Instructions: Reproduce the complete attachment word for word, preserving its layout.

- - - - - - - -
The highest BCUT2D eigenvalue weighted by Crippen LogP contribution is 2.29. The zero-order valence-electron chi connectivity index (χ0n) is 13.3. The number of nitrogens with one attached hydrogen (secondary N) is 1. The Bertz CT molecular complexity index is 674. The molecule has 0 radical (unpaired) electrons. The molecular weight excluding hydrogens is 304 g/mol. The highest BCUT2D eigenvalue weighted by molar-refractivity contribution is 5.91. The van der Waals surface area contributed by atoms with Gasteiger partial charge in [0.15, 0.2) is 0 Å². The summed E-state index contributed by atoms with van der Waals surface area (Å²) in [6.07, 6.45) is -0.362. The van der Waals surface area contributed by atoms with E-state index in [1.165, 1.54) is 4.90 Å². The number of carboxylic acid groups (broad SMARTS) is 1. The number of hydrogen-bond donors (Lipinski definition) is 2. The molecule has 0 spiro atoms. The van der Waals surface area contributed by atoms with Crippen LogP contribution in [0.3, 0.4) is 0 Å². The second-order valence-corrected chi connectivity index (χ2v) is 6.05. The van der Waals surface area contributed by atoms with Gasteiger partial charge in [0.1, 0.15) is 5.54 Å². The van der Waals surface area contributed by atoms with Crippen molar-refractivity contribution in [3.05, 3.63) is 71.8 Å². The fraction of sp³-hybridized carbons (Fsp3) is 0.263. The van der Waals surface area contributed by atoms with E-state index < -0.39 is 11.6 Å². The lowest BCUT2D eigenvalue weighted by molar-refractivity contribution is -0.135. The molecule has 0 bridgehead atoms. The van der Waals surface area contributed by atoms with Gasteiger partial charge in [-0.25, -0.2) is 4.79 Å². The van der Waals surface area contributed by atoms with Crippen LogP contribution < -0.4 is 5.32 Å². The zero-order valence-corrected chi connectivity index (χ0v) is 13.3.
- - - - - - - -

The highest BCUT2D eigenvalue weighted by Crippen LogP contribution is 2.29. The zero-order valence-electron chi connectivity index (χ0n) is 13.3. The number of nitrogens with one attached hydrogen (secondary N) is 1. The Bertz CT molecular complexity index is 674. The molecule has 0 radical (unpaired) electrons. The molecular weight excluding hydrogens is 304 g/mol. The highest BCUT2D eigenvalue weighted by molar-refractivity contribution is 5.91. The van der Waals surface area contributed by atoms with Gasteiger partial charge in [0.15, 0.2) is 0 Å². The summed E-state index contributed by atoms with van der Waals surface area (Å²) in [6.07, 6.45) is -0.362. The van der Waals surface area contributed by atoms with E-state index in [1.165, 1.54) is 4.90 Å². The number of carboxylic acid groups (broad SMARTS) is 1. The number of hydrogen-bond donors (Lipinski definition) is 2. The molecule has 0 spiro atoms. The van der Waals surface area contributed by atoms with Crippen LogP contribution in [0.3, 0.4) is 0 Å². The second-order valence-corrected chi connectivity index (χ2v) is 6.05. The van der Waals surface area contributed by atoms with Gasteiger partial charge in [0.1, 0.15) is 5.54 Å². The van der Waals surface area contributed by atoms with Crippen molar-refractivity contribution in [3.05, 3.63) is 71.8 Å². The fraction of sp³-hybridized carbons (Fsp3) is 0.263. The van der Waals surface area contributed by atoms with E-state index < -0.39 is 11.6 Å². The lowest BCUT2D eigenvalue weighted by molar-refractivity contribution is -0.135. The molecule has 0 bridgehead atoms. The van der Waals surface area contributed by atoms with Gasteiger partial charge in [-0.25, -0.2) is 4.79 Å². The van der Waals surface area contributed by atoms with Crippen LogP contribution < -0.4 is 5.32 Å². The zero-order valence-corrected chi connectivity index (χ0v) is 13.3.